HENRY (voice-over): In pictures and words a not so subtle message from the president. While Democrats are busy investigating, Republicans are legislating.


GEORGE W. BUSH, PRESIDENT OF THE UNITED STATES: We had a very productive session, a session of friends talking among friends, all aiming to put a strategy together of how we can work together to secure this nation and keep it prosperous.

HENRY: Never mind that the president, who has spent very little time cultivating lawmakers never previously had all of House Republicans over at the White House at the same time, but in this hour of need, with controversy raging over the firings of eight U.S. attorneys, the administration is eager to show they're focused on the nation's business.

For the second straight day, the president threatened to veto a war-funding bill passed by the Senate Thursday that would begin withdrawing U.S. troops from Iraq within 120 days.

GEORGE W. BUSH, PRESIDENT OF THE UNITED STATES: We stand united. And, saying loud and clear, that when we've got a troop in harm's way, we expect that troop to be fully funded. And we've got commanders making tough decisions on the ground, we expect there to be no strings on our commanders.


HENRY: The White House already charging that the Army and Marines are borrowing money from other accounts to pay for equipment because of the delay in war funding. Democrats fire back, that if the president wants to get the money to the battlefield so quickly, he shouldn't veto this legislation -- Wolf.

BLITZER: Ed Henry at the White House.

So, has the violence in Iraq already reached the point of genocide? Should all Americans be prepared to serve in the military -- some very tough talk from a top critic of the war in Iraq.

And joining us now from Capitol Hill, Democratic Congressman John * joining us now from Capitol Hill, Democratic Congressman John Murtha of Pennsylvania. Congressman, I heard you utter the words "a military draft" earlier today. A lot of our viewers are going to hear that and they're going to say, what's going on? They're going to start getting nervous.

REP. JOHN MURTHA (D), PENNSYLVANIA: Yes. Well, Wolf, I voted against the volunteer Army because I felt if we ever had a war, we wouldn't be able to sustain this war. I said a couple years ago, we would never have enough troops.

This is one of the smallest armies we've had since World War -- before World War II, right before the Korean War. And they just can't sustain this deployment.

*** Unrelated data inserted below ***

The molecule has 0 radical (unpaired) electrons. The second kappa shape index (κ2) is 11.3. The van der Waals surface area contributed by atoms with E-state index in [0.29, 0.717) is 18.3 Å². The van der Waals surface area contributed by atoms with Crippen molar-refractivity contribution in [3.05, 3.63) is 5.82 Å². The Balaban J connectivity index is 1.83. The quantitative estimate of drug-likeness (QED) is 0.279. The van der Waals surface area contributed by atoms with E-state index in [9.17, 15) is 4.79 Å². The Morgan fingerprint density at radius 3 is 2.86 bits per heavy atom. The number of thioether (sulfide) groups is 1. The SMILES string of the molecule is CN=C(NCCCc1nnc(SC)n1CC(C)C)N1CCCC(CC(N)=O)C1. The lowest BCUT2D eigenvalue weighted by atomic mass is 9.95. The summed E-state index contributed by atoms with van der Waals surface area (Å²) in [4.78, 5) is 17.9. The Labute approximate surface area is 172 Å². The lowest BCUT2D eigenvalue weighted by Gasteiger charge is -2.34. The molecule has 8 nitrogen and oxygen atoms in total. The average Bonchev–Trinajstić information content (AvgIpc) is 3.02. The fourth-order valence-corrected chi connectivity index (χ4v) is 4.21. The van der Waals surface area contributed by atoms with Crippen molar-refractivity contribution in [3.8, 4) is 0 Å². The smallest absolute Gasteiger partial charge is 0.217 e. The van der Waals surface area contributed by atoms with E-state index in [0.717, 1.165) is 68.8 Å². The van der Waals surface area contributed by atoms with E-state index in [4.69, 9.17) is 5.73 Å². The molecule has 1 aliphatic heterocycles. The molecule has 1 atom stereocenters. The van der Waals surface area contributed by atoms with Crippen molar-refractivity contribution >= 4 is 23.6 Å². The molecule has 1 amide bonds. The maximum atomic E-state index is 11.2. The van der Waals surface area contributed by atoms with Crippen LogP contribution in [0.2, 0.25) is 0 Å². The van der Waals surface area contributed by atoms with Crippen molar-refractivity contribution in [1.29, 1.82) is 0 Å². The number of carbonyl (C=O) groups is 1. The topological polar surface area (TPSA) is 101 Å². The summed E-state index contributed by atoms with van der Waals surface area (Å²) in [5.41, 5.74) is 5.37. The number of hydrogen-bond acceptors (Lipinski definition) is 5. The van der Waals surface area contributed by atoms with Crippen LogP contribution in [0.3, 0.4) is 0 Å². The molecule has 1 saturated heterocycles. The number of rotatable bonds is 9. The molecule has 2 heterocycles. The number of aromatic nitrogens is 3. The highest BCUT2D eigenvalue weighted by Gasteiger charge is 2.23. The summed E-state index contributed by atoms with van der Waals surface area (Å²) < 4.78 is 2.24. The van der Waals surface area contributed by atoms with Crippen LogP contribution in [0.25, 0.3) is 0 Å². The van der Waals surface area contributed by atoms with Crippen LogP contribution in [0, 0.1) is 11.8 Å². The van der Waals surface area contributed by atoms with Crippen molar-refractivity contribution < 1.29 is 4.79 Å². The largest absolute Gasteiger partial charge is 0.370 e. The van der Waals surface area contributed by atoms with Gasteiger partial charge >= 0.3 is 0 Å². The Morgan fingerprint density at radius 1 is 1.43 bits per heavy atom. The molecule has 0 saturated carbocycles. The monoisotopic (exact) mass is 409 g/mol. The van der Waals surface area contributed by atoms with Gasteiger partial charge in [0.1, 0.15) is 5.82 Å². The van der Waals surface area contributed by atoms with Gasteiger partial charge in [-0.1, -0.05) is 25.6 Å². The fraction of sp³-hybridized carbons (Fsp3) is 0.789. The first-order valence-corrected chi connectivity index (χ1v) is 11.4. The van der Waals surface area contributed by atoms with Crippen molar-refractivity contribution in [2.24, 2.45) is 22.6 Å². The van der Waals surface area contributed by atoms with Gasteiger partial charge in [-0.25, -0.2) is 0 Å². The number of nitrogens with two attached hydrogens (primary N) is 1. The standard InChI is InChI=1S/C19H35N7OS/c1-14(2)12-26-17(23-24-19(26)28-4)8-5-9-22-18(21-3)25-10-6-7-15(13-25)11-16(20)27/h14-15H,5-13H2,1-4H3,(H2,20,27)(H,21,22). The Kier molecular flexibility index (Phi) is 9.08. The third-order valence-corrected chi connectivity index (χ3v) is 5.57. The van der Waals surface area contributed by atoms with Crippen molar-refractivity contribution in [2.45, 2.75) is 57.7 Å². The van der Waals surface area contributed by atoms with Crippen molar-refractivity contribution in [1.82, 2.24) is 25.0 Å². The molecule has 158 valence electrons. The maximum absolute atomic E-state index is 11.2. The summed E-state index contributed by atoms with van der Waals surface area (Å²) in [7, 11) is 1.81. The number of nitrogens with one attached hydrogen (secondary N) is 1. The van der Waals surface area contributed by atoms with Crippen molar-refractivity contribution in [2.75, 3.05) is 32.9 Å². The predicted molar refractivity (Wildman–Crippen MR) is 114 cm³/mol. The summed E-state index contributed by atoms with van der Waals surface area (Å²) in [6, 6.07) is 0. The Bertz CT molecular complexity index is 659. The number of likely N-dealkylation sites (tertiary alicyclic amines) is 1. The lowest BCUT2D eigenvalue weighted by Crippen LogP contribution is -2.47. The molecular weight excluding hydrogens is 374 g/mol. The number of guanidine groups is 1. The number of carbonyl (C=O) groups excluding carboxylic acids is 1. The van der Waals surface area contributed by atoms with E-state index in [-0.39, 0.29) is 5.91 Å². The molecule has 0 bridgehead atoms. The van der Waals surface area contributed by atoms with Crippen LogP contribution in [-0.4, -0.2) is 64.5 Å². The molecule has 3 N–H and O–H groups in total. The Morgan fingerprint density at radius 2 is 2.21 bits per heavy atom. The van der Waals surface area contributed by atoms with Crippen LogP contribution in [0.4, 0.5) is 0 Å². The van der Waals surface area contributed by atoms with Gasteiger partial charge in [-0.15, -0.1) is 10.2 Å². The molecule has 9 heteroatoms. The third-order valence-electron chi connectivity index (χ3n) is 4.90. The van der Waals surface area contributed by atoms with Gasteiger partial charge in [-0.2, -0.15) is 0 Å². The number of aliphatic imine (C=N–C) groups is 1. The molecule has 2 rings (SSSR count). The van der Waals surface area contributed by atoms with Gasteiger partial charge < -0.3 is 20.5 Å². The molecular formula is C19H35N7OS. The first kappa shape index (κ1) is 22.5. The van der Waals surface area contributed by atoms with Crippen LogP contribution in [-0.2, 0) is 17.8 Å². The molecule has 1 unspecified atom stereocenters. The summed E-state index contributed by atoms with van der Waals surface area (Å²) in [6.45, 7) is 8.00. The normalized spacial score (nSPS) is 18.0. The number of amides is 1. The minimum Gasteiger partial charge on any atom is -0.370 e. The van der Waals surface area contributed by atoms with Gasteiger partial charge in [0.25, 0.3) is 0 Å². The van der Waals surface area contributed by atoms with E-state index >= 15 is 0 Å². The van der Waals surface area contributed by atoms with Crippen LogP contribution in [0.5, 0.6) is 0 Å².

What they have to do is take people back before they should, extend people, call people back from the -- from the deep reserve. Those are the kinds of things that happen.

And I think also, everybody ought to be able to serve in this country. I think we ought to not just have a select few who volunteer. I think everybody ought to be obligated to serve.

We do it by lottery and we call everybody up. I think we have a citizen's Army is what it ought to be, not just a volunteer professional Army.

BLITZER: The president says what you and other Democrats and a few Republicans in the House and the Senate want to do, as far as imposing a deadline on the withdrawal of troops, in effect, will undermine the troops and make their lives more miserable.

Listen to this.


GEORGE W. BUSH, PRESIDENT OF THE UNITED STATES: We stand united in saying loud and clear that when we have got our troop in harm's way, we expect that troop to be fully funded. And we've got commanders making tough decisions on the ground. We expect there to be no strings on our commanders.


BLITZER: And he says what you're doing is trying to pull those strings.

MURTHA: Yes. Well, Wolf, I went to Iraq a couple years ago, and I found we had 44,000 troops without body armor. I found that they didn't have adequate numbers of up-armored Humvees.

I found they didn't have the jammers, the things that jam the signals that come in for the IEDs. I found all kinds of shortages.

What hurts the troops is these deployments, these continual deployments. We put every cent the president asked for and then some. We put an extra $4 billion into this budget, we put money in for a strategic reserve to start to rebuild the strategic reserve.